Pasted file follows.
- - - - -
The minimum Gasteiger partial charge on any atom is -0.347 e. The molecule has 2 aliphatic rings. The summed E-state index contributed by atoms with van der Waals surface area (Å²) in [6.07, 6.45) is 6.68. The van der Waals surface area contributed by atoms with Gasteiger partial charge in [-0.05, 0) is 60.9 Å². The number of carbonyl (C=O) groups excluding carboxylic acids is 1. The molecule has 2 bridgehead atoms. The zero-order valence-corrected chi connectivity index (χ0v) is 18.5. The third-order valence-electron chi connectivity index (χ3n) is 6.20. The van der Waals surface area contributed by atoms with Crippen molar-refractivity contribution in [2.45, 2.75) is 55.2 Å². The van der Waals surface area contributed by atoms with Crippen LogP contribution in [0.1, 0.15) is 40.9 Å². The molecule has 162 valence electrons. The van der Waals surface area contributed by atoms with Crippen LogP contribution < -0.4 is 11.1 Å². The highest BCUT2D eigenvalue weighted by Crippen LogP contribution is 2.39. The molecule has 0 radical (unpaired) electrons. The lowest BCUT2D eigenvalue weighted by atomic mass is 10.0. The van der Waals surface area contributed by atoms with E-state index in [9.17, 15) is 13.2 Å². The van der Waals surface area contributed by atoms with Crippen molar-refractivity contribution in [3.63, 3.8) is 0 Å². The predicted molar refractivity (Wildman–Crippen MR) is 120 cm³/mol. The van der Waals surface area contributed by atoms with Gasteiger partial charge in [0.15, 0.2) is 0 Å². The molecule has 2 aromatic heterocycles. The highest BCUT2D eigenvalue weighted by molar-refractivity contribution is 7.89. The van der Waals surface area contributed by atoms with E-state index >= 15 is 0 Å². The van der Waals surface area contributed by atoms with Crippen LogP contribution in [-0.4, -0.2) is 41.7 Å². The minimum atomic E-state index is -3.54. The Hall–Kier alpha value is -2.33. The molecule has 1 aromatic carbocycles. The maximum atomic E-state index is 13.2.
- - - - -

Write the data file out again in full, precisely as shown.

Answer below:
The minimum Gasteiger partial charge on any atom is -0.347 e. The molecule has 2 aliphatic rings. The summed E-state index contributed by atoms with van der Waals surface area (Å²) in [6.07, 6.45) is 6.68. The van der Waals surface area contributed by atoms with Gasteiger partial charge in [-0.05, 0) is 60.9 Å². The number of carbonyl (C=O) groups excluding carboxylic acids is 1. The molecule has 2 bridgehead atoms. The zero-order valence-corrected chi connectivity index (χ0v) is 18.5. The third-order valence-electron chi connectivity index (χ3n) is 6.20. The van der Waals surface area contributed by atoms with Crippen molar-refractivity contribution in [2.45, 2.75) is 55.2 Å². The van der Waals surface area contributed by atoms with Crippen LogP contribution in [0.1, 0.15) is 40.9 Å². The molecule has 162 valence electrons. The van der Waals surface area contributed by atoms with Crippen LogP contribution < -0.4 is 11.1 Å². The highest BCUT2D eigenvalue weighted by Crippen LogP contribution is 2.39. The molecule has 0 radical (unpaired) electrons. The lowest BCUT2D eigenvalue weighted by atomic mass is 10.0. The van der Waals surface area contributed by atoms with E-state index in [9.17, 15) is 13.2 Å². The van der Waals surface area contributed by atoms with Crippen molar-refractivity contribution in [3.63, 3.8) is 0 Å². The predicted molar refractivity (Wildman–Crippen MR) is 120 cm³/mol. The van der Waals surface area contributed by atoms with Gasteiger partial charge in [0.15, 0.2) is 0 Å². The molecule has 2 aromatic heterocycles. The highest BCUT2D eigenvalue weighted by molar-refractivity contribution is 7.89. The van der Waals surface area contributed by atoms with E-state index >= 15 is 0 Å². The van der Waals surface area contributed by atoms with Crippen LogP contribution in [-0.4, -0.2) is 41.7 Å². The minimum atomic E-state index is -3.54. The Hall–Kier alpha value is -2.33. The molecule has 1 aromatic carbocycles. The maximum atomic E-state index is 13.2.